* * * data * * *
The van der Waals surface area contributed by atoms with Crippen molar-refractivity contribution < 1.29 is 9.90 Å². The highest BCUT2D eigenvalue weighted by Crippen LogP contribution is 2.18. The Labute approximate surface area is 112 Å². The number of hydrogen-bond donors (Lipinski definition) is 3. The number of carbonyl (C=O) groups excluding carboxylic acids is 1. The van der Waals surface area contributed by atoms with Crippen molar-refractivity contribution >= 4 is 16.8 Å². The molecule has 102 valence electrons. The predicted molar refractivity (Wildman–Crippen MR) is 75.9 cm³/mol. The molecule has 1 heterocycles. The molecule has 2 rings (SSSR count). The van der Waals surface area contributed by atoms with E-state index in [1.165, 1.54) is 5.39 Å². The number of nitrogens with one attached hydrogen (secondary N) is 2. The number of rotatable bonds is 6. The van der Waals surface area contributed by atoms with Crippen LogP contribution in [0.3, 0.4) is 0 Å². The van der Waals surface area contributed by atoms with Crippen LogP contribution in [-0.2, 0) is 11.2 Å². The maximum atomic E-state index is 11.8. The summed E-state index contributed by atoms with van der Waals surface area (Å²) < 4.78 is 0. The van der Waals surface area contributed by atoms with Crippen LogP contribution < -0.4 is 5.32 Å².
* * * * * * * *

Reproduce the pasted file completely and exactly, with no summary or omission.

The van der Waals surface area contributed by atoms with Crippen molar-refractivity contribution < 1.29 is 9.90 Å². The highest BCUT2D eigenvalue weighted by Crippen LogP contribution is 2.18. The Labute approximate surface area is 112 Å². The number of hydrogen-bond donors (Lipinski definition) is 3. The number of carbonyl (C=O) groups excluding carboxylic acids is 1. The van der Waals surface area contributed by atoms with Crippen molar-refractivity contribution >= 4 is 16.8 Å². The molecule has 102 valence electrons. The predicted molar refractivity (Wildman–Crippen MR) is 75.9 cm³/mol. The molecule has 1 heterocycles. The molecule has 2 rings (SSSR count). The van der Waals surface area contributed by atoms with E-state index in [1.165, 1.54) is 5.39 Å². The number of nitrogens with one attached hydrogen (secondary N) is 2. The number of rotatable bonds is 6. The van der Waals surface area contributed by atoms with Crippen LogP contribution in [0.3, 0.4) is 0 Å². The van der Waals surface area contributed by atoms with Crippen LogP contribution in [-0.2, 0) is 11.2 Å². The maximum atomic E-state index is 11.8. The summed E-state index contributed by atoms with van der Waals surface area (Å²) < 4.78 is 0. The van der Waals surface area contributed by atoms with Crippen LogP contribution < -0.4 is 5.32 Å².